“Our infrastructure should be as resilient as the New Yorkers that call this great city home, Managing stormwater is a critical step on our path towards sustainability. This project proves that taking care of our environment and providing amenities to the public are not mutually exclusive — in fact, quite the opposite is true. The more green infrastructure and open space we create, the greater the public’s stewardship,” stated New York City Council Member Stephen Levin.
Runoff Control at Four Scales
Mimic the Function of Natural Watersheds: City of Victoria implements Stormwater Utility + Rainwater Rewards Program
The Stormwater Utility provides the City with the capability to influence landowner actions on the ground for the common good. “The utility is both an equitable and proportionate billing system. It also builds awareness of how to reduce our environmental and utility impact and find ways to incentivise more sustainable choices for water management,” stated Fraser Work. “Building climate change resilience is the responsibility of everyone!”
ARTICLE: “We need to work at multiple scales and multiple levels to improve conditions in our small stream watersheds—that’s our strategy,” stated Chris May when explaining application of science-based understanding in Kitsap County
“We have applied this whole systems concept to develop our strategy for watershed retrofit and rehabilitation. Now it is a matter of wait and see in order to be able to show the positive effects of the retrofit program,” stated Chris May. “Everyone wants instant gratification, but realizing the benefits takes time. It took 100 years to get here. It will take 100 years to turn the situation around. The initial signs are good. The monitoring shows that Kitsap County may be ‘holding the line’.”
YOUTUBE VIDEO: Green Infrastructure Takes Stormwater Management ‘Back to the Future’ – Andy Reese, 2011
Andrew Reese sees stormwater management going “back to the future” faster than a 1982 DeLorean with a “flux capacitor.” Even if you don’t get his clever reference to the Steven Spielberg movie, it suffices to say: Big changes are coming out when it comes to regulating pollutants in stormwater. And, it turns out, mimicking nature with green infrastructure can provide a reliable means of meeting new standards.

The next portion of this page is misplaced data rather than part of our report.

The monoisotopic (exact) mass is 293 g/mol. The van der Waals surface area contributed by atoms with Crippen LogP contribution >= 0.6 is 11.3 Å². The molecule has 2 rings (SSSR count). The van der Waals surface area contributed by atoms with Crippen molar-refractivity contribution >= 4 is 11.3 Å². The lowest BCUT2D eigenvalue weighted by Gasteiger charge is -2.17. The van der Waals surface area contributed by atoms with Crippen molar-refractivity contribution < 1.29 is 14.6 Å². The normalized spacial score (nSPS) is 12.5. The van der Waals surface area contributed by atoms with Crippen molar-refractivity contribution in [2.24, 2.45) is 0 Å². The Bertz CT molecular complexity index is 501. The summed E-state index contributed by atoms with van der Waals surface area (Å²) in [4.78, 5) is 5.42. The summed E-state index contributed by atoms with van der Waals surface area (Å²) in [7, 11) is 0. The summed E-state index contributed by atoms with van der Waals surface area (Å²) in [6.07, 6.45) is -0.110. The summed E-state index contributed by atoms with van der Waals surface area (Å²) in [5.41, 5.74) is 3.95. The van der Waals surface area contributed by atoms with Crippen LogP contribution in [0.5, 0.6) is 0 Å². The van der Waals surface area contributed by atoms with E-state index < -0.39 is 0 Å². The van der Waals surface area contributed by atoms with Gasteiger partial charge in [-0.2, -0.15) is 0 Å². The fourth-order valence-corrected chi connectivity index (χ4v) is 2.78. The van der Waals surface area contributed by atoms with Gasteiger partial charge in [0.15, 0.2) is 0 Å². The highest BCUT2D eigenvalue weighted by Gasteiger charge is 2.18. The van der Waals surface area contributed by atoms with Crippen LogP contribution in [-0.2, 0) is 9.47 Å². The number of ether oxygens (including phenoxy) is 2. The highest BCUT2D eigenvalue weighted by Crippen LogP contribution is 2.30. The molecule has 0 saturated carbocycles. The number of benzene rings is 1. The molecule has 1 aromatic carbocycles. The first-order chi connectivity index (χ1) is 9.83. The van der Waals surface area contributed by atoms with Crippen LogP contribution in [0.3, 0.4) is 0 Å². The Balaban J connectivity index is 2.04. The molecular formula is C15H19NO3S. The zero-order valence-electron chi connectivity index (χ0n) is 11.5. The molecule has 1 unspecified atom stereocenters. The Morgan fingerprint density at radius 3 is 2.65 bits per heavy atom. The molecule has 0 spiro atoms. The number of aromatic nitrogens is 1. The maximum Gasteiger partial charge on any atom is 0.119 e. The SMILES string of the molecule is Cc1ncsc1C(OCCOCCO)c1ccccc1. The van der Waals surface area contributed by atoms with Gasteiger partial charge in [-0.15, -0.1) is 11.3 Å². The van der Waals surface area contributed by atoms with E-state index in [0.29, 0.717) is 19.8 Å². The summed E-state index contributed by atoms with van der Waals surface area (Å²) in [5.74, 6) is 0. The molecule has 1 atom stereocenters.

OP-ED: Do Green Streets Actually Work for Stormwater Management? – reflections by Jonathan Page on eco-region differences
“Surprisingly, there are very few peer-reviewed research papers that have evaluated Green Streets on a stormwater control and treatment basis. There are a couple of factors related to the lack of available datasets,” wrote Jonathan Page. “One factor is the ‘newness’ of the Green Streets and Green Infrastructure movement; another contributing factor is the difficulty in monitoring and instrumenting Green Street projects for research.”
Green Infrastructure in Kitsap County, Washington State: Manchester Stormwater “Park” achieves desired environmental and social outcomes in Puget Sound
“A spiral rain garden is the focal point of the park. Water that typically flows off the hillside is collected and treated through this facility. Then every half-hour, one cell of the three-cell spiral walls releases its water charge through rocks located on the sides of the figure. It then filters the water through the spiral, putting clean water back in to Puget Sound,” explained Andrew Nelson.
Project Clear: St. Louis, Missouri demolishes vacant buildings to reduce rainwater inflow to combined sewer systems
Right now, big storms can overwhelm the city’s combined stormwater and sewer system, causing raw sewage to overflow into rivers and streams. If a surface is paved over — or has a building on it — rain will run off it into the sewers. But take the building away and the rainwater can seep into the ground instead. “We were amazed to find that the building demolitions actually resulted in a large amount of water capture for relatively very few dollars of investment,” said Brian Hoelscher.
Looking At Rain Differently in New York City: “Everyone understands what a sponge does, even if they don’t understand green infrastructure or phytoremediation,” said Susannah Drake
Sponge Park is a $1.5 million pilot project that will determine whether such spaces can effectively prevent new pollution from entering the canal. “In the vast majority of storms, the park would capture all of the water flowing to a dead end at the canal,” said Susannah Drake. During the heaviest rainfall, the park will at least cleanse and filter water before it flows into the canal.”
Green Urbanism & Rainwater Management: Cleveland Botanical Garden spearheads “Vacant to Vibrant” pilot program for rain gardens in three US states
The effects of the work are spreading throughout Gary, Indiana’s neighborhoods. “They’re sprucing up their own properties,” Brenda Scott-Henry said. “One guy said he’s going to put up a white picket fence, have a barbecue and invite his family over to look at the site. We have neighbors taking care of three, four, five lawns on a block just to keep it looking good.”
Green Infrastructure by Another Name: Chinese ‘Sponge Cities’ Will Capture Rainwater to Restore Urban Water Balance
President Xi Jinping has been quick to back the idea of “sponge cities”. The Chinese central government pledged to provide billions in financial assistance over the next three years to implement green infrastructure so that the urban landscape in 16 cities will function as urban sponges.